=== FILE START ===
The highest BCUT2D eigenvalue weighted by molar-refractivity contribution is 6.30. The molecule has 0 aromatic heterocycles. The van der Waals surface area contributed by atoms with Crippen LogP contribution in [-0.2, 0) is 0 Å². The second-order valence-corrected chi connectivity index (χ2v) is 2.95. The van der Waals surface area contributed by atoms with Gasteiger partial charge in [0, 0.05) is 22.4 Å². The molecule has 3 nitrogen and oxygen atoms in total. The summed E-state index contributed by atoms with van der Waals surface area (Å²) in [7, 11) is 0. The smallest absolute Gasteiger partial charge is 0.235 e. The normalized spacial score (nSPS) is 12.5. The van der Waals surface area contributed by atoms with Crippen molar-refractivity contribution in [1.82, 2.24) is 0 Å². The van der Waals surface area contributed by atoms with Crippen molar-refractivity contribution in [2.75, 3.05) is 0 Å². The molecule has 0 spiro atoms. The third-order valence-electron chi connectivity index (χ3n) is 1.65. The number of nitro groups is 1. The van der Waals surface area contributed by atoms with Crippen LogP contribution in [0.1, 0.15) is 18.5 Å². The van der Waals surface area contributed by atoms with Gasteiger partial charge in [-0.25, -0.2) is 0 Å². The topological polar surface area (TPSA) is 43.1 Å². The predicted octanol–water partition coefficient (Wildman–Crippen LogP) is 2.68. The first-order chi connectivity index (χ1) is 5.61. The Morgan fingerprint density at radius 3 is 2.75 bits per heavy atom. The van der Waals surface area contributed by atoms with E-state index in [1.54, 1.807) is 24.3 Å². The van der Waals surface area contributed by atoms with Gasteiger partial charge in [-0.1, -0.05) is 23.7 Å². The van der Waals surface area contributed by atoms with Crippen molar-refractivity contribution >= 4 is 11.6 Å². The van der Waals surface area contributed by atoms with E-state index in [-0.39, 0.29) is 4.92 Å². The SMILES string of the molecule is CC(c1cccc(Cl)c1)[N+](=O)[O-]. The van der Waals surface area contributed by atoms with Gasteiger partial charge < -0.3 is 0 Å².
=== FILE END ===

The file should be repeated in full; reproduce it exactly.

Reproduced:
The highest BCUT2D eigenvalue weighted by molar-refractivity contribution is 6.30. The molecule has 0 aromatic heterocycles. The van der Waals surface area contributed by atoms with Crippen LogP contribution in [-0.2, 0) is 0 Å². The second-order valence-corrected chi connectivity index (χ2v) is 2.95. The van der Waals surface area contributed by atoms with Gasteiger partial charge in [0, 0.05) is 22.4 Å². The molecule has 3 nitrogen and oxygen atoms in total. The summed E-state index contributed by atoms with van der Waals surface area (Å²) in [7, 11) is 0. The smallest absolute Gasteiger partial charge is 0.235 e. The normalized spacial score (nSPS) is 12.5. The van der Waals surface area contributed by atoms with Crippen molar-refractivity contribution in [1.82, 2.24) is 0 Å². The van der Waals surface area contributed by atoms with Crippen molar-refractivity contribution in [2.75, 3.05) is 0 Å². The molecule has 0 spiro atoms. The third-order valence-electron chi connectivity index (χ3n) is 1.65. The number of nitro groups is 1. The van der Waals surface area contributed by atoms with Crippen LogP contribution in [0.1, 0.15) is 18.5 Å². The van der Waals surface area contributed by atoms with Gasteiger partial charge in [-0.25, -0.2) is 0 Å². The topological polar surface area (TPSA) is 43.1 Å². The predicted octanol–water partition coefficient (Wildman–Crippen LogP) is 2.68. The first-order chi connectivity index (χ1) is 5.61. The Morgan fingerprint density at radius 3 is 2.75 bits per heavy atom. The van der Waals surface area contributed by atoms with E-state index in [1.54, 1.807) is 24.3 Å². The van der Waals surface area contributed by atoms with Gasteiger partial charge in [-0.1, -0.05) is 23.7 Å². The van der Waals surface area contributed by atoms with Crippen molar-refractivity contribution >= 4 is 11.6 Å². The van der Waals surface area contributed by atoms with E-state index in [-0.39, 0.29) is 4.92 Å². The SMILES string of the molecule is CC(c1cccc(Cl)c1)[N+](=O)[O-]. The van der Waals surface area contributed by atoms with Gasteiger partial charge < -0.3 is 0 Å².